Lousy Mobil 1 warranty

Looks like we can ride it out. If it turns hard east we might drive across the state to friends on the east coast. We bailed for Irma 5 years ago but that was a biggie and we were “hurricane virgins”.

I don’t follow Toyota’s recommendations. They say every 10k miles. I’m not convinced 10k oil change intervals will keep my vehicle running o 300k miles (which is what we usually reach before buying a new one). So I change oil every 5k miles. That interval is good enough to keep at least 5 vehicles running well past 300k miles so I’m sticking with it.

Amsoil uses Viscosity Modifiers. I never understood the why people will buy this oil. It MAY be better. But how much better. I’ve had no problem keeping engines running without burning oil well past 300k miles. 2 even past 400k miles. If I use Amsoil then I should reach 1 million miles?

Or, as one of our departed members (Mountainbike) used to say…
The idea is to extend the life of the engine, not the motor oil.


Most of tne lower cost synthetics use group 3 oils because Castrol won a lawsuit Mobil filed on them claiming group 3 oils are true synthetics. Up to that point, Mobil used group 4 base stocks as did Amsoil. Group 4 base is more a true synthetic. To compete with “full synthetic” Castrol, Mobil 1 switched to mostly group 3 based formulations.

There are other oils that use group 4 base stocks. Some Mobil 1 products still do… 0W40 Euro spec Mobil 1 is one… and it is priced accordingly. LiquiMoly is another. The price is a good indicator… $25 for 5 qts is group 3, $35 to $40 is usually a group 4.

In reply to Tester (who I admire on this site):

The last time I read my car’s manual, the oil change interval was exactly the same for the entire life of the car. I believe my engines at 180K miles are much different from a new engine. And, I guess I am also sold on the hype that a full synthetic is better. Do any manuals discuss high-mileage oils? Unfortunately the car manufacturers and the oil manufacturers have somewhat competing goals

So, my non-scientific experiment has given the result that my 15 year-old Mazda 3 will be a quart low at 4000 miles, and my other 25 year-old cars will be a quart low at 2000 miles.

Still, based upon what I have read here, I will increase the frequency of my oil changes.

Now, I will ask everybody what they think of the 20,000 mile oil filter!

| Tester
September 26 |

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I’ll never understand why people follow an oil manufacturers recommended oil change interval and not the vehicle manufacturers recommended oil change interval?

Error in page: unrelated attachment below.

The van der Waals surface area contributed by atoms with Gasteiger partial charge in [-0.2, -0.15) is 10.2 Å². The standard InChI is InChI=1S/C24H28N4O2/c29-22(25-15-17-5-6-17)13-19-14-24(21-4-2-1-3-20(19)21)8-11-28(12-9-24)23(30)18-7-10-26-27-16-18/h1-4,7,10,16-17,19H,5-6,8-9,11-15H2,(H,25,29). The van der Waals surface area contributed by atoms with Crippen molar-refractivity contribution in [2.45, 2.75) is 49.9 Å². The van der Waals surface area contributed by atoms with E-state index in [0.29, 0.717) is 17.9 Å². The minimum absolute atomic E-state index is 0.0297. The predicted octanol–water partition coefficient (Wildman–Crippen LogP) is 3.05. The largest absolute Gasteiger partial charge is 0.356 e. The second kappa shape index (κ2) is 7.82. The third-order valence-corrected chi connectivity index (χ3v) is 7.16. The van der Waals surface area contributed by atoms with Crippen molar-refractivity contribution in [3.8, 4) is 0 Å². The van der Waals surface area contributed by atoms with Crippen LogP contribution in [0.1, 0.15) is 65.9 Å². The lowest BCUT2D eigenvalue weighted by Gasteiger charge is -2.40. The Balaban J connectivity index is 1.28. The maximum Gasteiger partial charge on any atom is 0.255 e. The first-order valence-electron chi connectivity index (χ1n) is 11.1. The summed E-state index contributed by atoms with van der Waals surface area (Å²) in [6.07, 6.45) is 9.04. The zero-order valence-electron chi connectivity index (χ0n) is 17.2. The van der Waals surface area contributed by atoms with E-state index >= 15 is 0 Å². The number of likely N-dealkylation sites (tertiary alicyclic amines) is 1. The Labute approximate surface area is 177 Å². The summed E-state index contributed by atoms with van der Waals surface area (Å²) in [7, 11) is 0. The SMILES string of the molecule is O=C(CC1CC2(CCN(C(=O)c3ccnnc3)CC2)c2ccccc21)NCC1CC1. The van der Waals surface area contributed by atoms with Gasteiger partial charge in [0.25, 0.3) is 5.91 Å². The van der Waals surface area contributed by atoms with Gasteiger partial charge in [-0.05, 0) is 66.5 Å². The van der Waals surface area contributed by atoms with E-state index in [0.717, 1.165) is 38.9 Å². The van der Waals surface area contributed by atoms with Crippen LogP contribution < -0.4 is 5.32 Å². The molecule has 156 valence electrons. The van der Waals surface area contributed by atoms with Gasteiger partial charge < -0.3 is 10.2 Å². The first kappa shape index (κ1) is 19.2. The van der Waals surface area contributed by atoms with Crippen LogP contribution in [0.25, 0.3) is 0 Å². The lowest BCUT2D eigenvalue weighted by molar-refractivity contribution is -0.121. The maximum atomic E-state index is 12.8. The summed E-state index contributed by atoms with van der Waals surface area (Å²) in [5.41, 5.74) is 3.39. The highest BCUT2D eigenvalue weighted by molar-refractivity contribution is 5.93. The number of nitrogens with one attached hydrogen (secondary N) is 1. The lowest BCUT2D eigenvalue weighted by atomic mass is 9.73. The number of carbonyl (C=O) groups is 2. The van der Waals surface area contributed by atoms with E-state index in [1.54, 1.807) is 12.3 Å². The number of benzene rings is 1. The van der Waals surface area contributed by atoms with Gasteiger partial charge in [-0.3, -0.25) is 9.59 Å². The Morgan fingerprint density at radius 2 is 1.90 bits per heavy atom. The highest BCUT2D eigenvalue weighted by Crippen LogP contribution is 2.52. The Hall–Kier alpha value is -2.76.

I guess you would just have to take one of those filters apart. Of course in the old days you changed filters every other oil change,

I just use oem filters and change every time. I use ac on the Pontiac and change every 3000, and Honda on th Acura and change every 5000. Filters are no more than $5 and order a half dozen at a time. Works for me.

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A 20-k mlle oil filter is nonsense. you would never wait that long to change your oil. my daughters leased 2021 VW Tiguan says change the oil every 10k in her manual. I think that is crazy. and yes, she has the oil change interval meter that she goes by. If she owned the car, I would tell her to change the oil every 6k miles


Vehicle manufacturers only refer to synthetic oil in their owners manuals if it’s recommended, but I’ve never seen a reference to high mileage oil in an owners manual.

My car is pushing 230.000 miles. And the previous owner and now myself have used nothing but regular 5W 30 dino oil. But I’ve been using a high mileage oil for the past 4 years because of an oil leak at the front seal.

You can use an oil filter for 20,000 miles. But I don’t think it’s good idea.

Because oil filters have by-pass valves, and if the filter doesn’t, the engine does.

So, if you use an oil filter until the filter media becomes completely loaded with contaminates where oil can no longer pass thru media, it means you’re pumping contaminated oil thru the engine 100% of the time.



I have to disagree with the article that @Tester linked to. Oil in an unopened bottle will not degrade, but its additives might. I don’t know enough about the chemistry of modern oil to make that call. But the oil has been in the ground for millions of years and now someone wants to tell me that it will expire in five years.